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Can bio-recycling answer burning questions regarding plastic waste?

The worldwide production of plastics is about 350 tonnes per year. At the same time, only an estimated 31% of plastics entering waste management systems is actually recycled. The new the RECOVER project has been established to demonstrate and upscale innovative bio-based approaches to tackle the problem of ‘non-recyclable’ plastic scrap.

Researchers working on the 4-year R&D project propose combining micro organisms, novel microbial enzymes, earthworms and insects in order to ‘bio-transform’ problematic plastic food packaging waste streams and agricultural films. This means eithercompletely biodegrading or removing them. In addition, the process will produce new raw materials for the primary sector, such as biofertilisers. The initiative charts the way for future exploitation and supports the EU’s efforts to shift to circular models and tackle plastic pollution.

The biotechnological tools used are:

  • Enzymes, developed using a synthetic biology approach
  • Microbial consortia that attack mixed plastic waste under different environmental conditions
  • Insects and earthworms whose natural ability to ingest and digest plastics will be enhanced by reinforcing their natural microbiome with probiotics

Treatment scenarios

These biotechnological processes will be developed in two scenarios: ex situ treatment in insect rearing chambers or compost reactors for non-recyclable plastics from municipal solid waste or agricultural plastic waste; and in situ treatment directly on soils contaminated with plastics, such as mulching films.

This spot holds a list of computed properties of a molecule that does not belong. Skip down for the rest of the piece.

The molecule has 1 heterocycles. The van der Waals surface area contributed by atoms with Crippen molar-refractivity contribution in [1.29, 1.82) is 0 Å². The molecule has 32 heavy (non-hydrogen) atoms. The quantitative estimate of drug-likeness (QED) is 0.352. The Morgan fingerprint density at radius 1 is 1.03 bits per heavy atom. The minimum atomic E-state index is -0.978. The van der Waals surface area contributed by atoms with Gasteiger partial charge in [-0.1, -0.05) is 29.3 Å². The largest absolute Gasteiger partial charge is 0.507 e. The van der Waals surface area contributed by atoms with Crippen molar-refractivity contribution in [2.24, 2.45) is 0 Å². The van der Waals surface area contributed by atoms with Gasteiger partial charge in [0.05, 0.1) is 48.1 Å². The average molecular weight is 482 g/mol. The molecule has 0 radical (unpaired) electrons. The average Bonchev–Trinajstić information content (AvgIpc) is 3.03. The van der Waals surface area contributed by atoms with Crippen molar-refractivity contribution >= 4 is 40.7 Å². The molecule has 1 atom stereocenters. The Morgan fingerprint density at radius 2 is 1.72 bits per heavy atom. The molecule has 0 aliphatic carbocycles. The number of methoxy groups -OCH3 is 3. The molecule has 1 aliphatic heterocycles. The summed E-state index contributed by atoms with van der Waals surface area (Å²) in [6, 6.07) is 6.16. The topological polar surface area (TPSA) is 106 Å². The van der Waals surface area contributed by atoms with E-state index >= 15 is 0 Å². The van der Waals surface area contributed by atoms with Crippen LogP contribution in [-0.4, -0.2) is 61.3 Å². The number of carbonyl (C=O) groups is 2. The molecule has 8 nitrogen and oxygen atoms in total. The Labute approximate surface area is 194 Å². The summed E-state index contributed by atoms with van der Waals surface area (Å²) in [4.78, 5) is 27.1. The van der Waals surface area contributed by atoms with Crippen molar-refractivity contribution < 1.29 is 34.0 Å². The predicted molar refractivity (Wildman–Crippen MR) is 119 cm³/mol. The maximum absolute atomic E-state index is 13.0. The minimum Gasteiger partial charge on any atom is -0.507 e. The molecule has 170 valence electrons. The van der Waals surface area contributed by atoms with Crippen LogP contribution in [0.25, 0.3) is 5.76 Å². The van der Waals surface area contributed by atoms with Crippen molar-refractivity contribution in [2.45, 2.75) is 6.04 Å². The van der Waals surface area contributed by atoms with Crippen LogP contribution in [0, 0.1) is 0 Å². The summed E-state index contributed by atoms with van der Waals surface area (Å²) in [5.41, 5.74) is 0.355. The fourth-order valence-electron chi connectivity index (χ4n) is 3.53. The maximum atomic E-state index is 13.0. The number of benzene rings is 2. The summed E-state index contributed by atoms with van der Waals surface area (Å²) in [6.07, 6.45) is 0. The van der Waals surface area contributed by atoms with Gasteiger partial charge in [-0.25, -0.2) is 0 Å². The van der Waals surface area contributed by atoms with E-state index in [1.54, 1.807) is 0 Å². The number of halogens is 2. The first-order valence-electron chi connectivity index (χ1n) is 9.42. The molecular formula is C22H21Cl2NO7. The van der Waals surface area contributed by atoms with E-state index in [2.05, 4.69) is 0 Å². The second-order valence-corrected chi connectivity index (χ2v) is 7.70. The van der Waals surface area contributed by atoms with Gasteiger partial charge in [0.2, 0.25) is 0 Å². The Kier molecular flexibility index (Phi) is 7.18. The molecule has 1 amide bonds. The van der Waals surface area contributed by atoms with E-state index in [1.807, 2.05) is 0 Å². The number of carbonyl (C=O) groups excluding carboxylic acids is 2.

In the framework of the project, an appropriate waste collection and delivery strategy to the bio-recycling plant will be proposed with the help of decision support systems, plastic monitoring tools, equipment and logistical studies. Simple and replicable conditions that can be replicated in farms or municipalities will also be established.

The EU Horizon 2020 project was launched in June last year. Researchers are citing promising findings. In the first 12 months, the most widespread plastic polymers in agricultural and food packaging have been mapped and characterised. The logistics chain for their collection and current handling practices have been analysed and reviewed.

A set of insects, earthworms, microbial consortia and families of target enzymes have also been selected; and their ability to feed on or hydrolyse the target polymers is being tested. In the coming months, the production of suitable biotechnological solutions will be scaled up and tested under full-scale conditions.

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